by alex at
pfew, read everything. Long but worth reading for understanding your position.

I have the feeling, that the post is mixing different ways of looking at "semantics", the word. A word can have different meanings ;) In most debates that I have witnessed or participated myself, people had a different assumptions. And indeed a Web developer, a browser implementer, a simple user, a poet, a librarian, all of them had a notion of semantics which was different. We use language (I'm not a native English speaker) and we don't come with the same cultural background when using these words. The same happens for the Web. For example, in the discussions, I see often "academic" used by "engineers" (another assumption) with the assumed meaning "out-of-reality". A bit like saying a poet is not part of the real world, or not describing the real world. I usually prefer to think that there are different communities using the same tools in different ways. You also make the assumption that people working on ontologies are not aware that languages and meanings change. :) I think you need to discuss more with them ;) The first rule of participation is to be inclusive and assume good will.

But I'm stopping here my babbling about what I think others might think. :) And how I think about the Web and HTML. Let's say I'm a power end user of HTML. I do write code by hand, because I care about the structure of the document (Some people collect cheese labels). I want to be able to be categorized the content in my documents, not only for others but for me. It has a cost. And there is an endless path of over categorization. The important is to be able to do what you care for and if the feedback loop is short enough that it makes sense to oneself. You took the element "a" by its very interesting capability to create links (I'm avoiding semantics here on purpose). I have my own preferred elements such as "blockquote", "cite" and attributes such as "cite". Another story for another day. What I'm missing more and more from the Web is related to the need to be online and to have a page completely broken once you do save as. I'm talking about this HTML page where the HTML is just a shell for wrapping some JSON and JS. Once you do save as, the content doesn't exist anymore. The View source too.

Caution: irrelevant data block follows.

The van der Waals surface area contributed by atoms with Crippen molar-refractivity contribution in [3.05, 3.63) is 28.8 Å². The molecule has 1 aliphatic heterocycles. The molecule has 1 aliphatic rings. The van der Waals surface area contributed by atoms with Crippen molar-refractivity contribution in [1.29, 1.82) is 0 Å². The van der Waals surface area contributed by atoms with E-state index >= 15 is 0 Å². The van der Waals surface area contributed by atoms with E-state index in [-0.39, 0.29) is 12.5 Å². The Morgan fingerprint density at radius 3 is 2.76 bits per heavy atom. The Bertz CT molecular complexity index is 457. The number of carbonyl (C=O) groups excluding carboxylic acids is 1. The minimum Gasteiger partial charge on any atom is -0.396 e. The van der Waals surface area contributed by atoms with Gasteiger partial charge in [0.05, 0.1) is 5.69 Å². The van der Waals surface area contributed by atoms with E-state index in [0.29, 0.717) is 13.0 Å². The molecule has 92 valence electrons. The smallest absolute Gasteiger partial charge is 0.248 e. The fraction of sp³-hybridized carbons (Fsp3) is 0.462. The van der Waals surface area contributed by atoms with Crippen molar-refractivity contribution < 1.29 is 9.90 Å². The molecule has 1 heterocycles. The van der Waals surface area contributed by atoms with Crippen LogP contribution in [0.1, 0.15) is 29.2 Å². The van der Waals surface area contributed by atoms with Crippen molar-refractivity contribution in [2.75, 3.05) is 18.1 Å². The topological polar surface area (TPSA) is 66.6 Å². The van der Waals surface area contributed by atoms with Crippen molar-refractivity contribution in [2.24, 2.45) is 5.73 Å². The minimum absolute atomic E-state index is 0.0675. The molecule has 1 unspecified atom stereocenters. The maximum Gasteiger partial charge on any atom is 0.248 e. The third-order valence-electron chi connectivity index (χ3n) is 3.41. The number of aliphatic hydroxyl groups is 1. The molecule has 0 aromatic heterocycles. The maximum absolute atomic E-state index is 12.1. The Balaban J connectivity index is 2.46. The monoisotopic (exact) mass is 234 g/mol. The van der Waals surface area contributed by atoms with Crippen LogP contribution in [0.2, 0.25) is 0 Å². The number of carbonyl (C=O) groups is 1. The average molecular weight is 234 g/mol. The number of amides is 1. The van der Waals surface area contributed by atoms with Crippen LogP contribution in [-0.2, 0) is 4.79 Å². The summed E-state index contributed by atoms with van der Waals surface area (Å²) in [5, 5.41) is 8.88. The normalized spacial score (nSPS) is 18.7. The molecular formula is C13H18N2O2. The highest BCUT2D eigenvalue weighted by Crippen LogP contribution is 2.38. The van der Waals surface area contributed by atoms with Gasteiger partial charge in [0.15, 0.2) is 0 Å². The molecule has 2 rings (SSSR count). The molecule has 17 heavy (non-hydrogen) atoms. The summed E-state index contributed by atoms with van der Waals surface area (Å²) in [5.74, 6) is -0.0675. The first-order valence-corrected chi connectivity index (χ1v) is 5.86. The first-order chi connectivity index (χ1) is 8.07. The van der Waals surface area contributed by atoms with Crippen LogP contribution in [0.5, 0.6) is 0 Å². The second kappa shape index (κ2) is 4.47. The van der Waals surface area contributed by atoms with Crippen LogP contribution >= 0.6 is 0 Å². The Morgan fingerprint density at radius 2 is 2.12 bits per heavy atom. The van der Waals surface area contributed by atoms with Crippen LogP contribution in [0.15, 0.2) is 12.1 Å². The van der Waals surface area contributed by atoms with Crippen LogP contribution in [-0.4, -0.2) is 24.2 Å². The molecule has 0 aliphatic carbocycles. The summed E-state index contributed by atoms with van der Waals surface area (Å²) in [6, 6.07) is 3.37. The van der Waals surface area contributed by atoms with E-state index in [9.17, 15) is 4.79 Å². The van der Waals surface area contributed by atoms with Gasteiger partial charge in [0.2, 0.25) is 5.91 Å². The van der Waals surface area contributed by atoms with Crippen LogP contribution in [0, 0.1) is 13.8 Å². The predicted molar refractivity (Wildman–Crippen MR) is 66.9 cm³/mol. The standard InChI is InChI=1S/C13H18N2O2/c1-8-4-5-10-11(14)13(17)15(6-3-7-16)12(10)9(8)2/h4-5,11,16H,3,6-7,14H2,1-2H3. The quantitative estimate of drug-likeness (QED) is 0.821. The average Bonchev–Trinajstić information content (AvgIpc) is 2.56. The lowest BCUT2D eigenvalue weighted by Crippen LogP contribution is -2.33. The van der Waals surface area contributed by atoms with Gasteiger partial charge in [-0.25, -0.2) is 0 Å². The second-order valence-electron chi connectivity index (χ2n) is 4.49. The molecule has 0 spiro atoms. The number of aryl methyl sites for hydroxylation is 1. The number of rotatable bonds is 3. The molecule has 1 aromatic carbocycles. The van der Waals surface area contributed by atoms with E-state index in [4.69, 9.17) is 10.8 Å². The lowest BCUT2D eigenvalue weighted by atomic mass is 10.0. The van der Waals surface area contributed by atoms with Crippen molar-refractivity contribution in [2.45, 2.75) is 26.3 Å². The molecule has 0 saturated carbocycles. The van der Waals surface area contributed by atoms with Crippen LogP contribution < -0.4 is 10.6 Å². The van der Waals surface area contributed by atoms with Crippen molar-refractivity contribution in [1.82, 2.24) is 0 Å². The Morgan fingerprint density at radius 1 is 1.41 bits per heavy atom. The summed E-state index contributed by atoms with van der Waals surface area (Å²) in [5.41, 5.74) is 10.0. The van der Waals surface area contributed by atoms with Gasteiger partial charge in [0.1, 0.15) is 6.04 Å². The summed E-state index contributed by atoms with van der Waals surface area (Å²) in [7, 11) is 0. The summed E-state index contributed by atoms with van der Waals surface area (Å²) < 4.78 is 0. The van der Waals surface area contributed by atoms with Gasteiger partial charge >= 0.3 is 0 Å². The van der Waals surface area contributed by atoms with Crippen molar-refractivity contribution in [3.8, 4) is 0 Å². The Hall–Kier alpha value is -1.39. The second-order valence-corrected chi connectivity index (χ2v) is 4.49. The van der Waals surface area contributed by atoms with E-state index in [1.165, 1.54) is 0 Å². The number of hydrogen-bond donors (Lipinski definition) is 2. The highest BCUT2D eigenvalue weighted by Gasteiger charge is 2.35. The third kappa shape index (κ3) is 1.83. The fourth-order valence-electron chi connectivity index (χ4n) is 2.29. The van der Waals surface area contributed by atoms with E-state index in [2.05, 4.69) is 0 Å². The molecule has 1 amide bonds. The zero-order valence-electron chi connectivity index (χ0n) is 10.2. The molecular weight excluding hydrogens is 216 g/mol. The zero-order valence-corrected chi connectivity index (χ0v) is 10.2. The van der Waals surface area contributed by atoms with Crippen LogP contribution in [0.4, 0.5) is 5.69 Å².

I want to be able to write documents and structures, to be able to attach meaning (through attributes or interactions). I want to be able to select a name in a Web page and to say here this person connect it to this id in my address book. I want to be able to give a cite="urn:isbn:1234567890" to a quote and configure my system to choose what reference system I will be using for it. I want to be able to indeed have a place element and/or place attribute and be able to tie a map to it through right click. Though I do NOT want to have vendor tie-in such as when the element is in the page and have a Google map without a way to choose the map system you would like. I want to be able to associate terms in a document to a vocabulary and to be able to evolve it.

So to come back to semantics. I was used in the past to categorize elements in HTML (aka creating an ontology, or meaning, or semantics, yada, yada).